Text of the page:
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From the Pen of David Horowitz: October 6, 2009

October 6, 2009

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So powerful is the hold of the progressive faith, however, that Lerner too is finally unable to break its hold. This, despite the fact that it has been the basis for her lifelong commitment to a monstrous cause. “Like all true believers, I believed as I did because I needed to believe: in a utopian vision of the future, in the possibility of human perfectibility,…. And I still need that belief, even if the particular vision I had embraced has turned to ashes. (Emphasis added.)

After a lifetime of lies, her political choices are the same: hostility to the capitalist democracies of the West and faith in a utopian future. This is the illusion that led to her commitment to Communism in the first place, undisturbed the earth-shattering events of seventy years. She clings to her faith even though she now knows (like Hobsbawm) that Communism was never the solution she believed and argued it was, and the Communist state no longer exists. Notwithstanding that the West and her anti-Communist enemies were right all along, Gerda Lerner is still a determined and passionate enemy of America and the West. In the conflict in Iraq it does not matter to her that Saddam Hussein did not even pretend to advance the cause of “social justice” as Stalin did. It just matters that its antagonist was the Great Satan itself.Lerner includes “idealism and heroism” in her catalogue of utopian ideas, but this is just typical radical bad faith. The idea of human perfectibility – of a society embracing the ideals of social justice —  is integrally connected to the Communist catastrophe. But in what way do a belief in the possibility of individual heroes and/or noble aspirations lead to Marxist gulags? They don’t. Nor are they concepts specific to Marxism and Communism.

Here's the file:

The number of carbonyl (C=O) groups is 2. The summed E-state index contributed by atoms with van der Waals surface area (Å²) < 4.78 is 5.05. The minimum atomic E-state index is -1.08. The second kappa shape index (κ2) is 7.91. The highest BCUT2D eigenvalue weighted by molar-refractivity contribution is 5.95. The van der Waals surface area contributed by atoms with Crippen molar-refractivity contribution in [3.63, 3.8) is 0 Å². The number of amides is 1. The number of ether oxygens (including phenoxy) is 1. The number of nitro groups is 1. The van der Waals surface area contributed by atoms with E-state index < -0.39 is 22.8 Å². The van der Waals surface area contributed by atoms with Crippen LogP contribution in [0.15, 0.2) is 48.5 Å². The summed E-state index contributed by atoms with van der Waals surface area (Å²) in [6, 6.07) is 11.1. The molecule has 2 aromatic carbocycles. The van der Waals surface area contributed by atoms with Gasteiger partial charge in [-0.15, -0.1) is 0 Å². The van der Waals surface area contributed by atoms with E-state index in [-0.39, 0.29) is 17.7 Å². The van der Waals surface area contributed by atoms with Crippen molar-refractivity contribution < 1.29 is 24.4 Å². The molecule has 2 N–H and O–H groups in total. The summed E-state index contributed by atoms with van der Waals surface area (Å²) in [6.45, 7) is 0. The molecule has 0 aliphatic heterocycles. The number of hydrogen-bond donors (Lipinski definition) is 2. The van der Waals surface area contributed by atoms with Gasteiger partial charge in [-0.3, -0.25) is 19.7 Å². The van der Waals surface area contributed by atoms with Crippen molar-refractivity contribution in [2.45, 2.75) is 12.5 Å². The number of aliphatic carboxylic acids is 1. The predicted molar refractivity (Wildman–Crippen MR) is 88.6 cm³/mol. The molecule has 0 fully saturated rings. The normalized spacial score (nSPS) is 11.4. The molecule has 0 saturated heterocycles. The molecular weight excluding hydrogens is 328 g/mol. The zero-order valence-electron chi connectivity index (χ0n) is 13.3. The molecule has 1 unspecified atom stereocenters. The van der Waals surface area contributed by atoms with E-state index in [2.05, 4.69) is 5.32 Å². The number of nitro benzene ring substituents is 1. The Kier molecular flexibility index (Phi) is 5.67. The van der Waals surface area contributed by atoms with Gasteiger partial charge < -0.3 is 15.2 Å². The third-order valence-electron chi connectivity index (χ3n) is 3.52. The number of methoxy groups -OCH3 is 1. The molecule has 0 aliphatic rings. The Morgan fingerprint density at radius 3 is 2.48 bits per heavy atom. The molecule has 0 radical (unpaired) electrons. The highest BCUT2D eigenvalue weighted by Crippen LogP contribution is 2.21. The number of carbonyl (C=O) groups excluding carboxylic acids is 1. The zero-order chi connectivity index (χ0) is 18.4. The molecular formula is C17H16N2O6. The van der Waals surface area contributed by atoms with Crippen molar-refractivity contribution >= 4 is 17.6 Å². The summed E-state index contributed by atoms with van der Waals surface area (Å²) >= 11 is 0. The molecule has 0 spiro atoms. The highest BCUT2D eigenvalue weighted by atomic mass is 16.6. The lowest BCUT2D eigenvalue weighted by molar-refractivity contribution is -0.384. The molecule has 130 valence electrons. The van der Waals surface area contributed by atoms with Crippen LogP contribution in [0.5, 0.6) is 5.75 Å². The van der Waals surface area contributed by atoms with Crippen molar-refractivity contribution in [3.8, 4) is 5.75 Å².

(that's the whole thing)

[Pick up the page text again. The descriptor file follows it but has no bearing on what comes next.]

Unholy Alliance

This Horowitz quote of the day was submitted by Marylou who said:

Remarks?  I think it stands on its own.  Just that I know it is true.  I was one of those red-diaper babies and didn’t realize it until I found God and his people.  Thankfully, I had been exposed to honest decent people with a moral sense and humility, so I when I was ready for a change of heart and mind I could reach out for a higher road, but I see many who have nothing strong enough to replace their progressive faith. I remember, “Keep the faith, baby.”  That was the most profound thing we could say to each other as a bye, see ya later.

We who have embraced conservative values and returned to our patriotism and great love for this wonderful country need to be patient and sweet with those who might want to leave that hard way of life of street demonstrations and the hard line of thought.  Many have been wounded early in life and could use a tender helping hand to lead their way out of that darkness and shut-down thinking.